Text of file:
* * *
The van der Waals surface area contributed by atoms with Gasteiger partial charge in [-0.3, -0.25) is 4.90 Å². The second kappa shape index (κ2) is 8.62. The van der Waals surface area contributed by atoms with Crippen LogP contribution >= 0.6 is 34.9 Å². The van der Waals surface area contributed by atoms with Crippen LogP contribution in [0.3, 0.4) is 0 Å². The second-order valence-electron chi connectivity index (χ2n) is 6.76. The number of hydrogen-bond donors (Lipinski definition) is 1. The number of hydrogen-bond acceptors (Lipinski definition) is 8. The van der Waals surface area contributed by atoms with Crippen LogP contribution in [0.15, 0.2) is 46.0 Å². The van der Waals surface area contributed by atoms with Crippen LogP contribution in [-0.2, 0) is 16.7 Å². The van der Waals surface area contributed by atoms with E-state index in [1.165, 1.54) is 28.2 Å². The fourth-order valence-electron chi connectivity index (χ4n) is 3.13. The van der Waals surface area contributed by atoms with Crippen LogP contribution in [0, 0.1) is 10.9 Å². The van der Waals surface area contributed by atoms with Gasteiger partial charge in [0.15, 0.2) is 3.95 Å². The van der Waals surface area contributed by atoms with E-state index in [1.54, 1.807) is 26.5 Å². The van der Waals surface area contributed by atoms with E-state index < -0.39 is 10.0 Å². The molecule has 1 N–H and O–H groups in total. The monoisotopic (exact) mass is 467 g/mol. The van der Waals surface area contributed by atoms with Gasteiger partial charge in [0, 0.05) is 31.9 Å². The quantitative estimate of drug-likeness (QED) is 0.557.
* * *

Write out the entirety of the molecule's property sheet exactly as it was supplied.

The van der Waals surface area contributed by atoms with Gasteiger partial charge in [-0.3, -0.25) is 4.90 Å². The second kappa shape index (κ2) is 8.62. The van der Waals surface area contributed by atoms with Crippen LogP contribution >= 0.6 is 34.9 Å². The van der Waals surface area contributed by atoms with Crippen LogP contribution in [0.3, 0.4) is 0 Å². The second-order valence-electron chi connectivity index (χ2n) is 6.76. The number of hydrogen-bond donors (Lipinski definition) is 1. The number of hydrogen-bond acceptors (Lipinski definition) is 8. The van der Waals surface area contributed by atoms with Crippen LogP contribution in [0.15, 0.2) is 46.0 Å². The van der Waals surface area contributed by atoms with Crippen LogP contribution in [-0.2, 0) is 16.7 Å². The van der Waals surface area contributed by atoms with E-state index in [1.165, 1.54) is 28.2 Å². The fourth-order valence-electron chi connectivity index (χ4n) is 3.13. The van der Waals surface area contributed by atoms with Crippen LogP contribution in [0, 0.1) is 10.9 Å². The van der Waals surface area contributed by atoms with Gasteiger partial charge in [0.15, 0.2) is 3.95 Å². The van der Waals surface area contributed by atoms with E-state index in [1.54, 1.807) is 26.5 Å². The van der Waals surface area contributed by atoms with E-state index < -0.39 is 10.0 Å². The molecule has 1 N–H and O–H groups in total. The monoisotopic (exact) mass is 467 g/mol. The van der Waals surface area contributed by atoms with Gasteiger partial charge in [0, 0.05) is 31.9 Å². The quantitative estimate of drug-likeness (QED) is 0.557.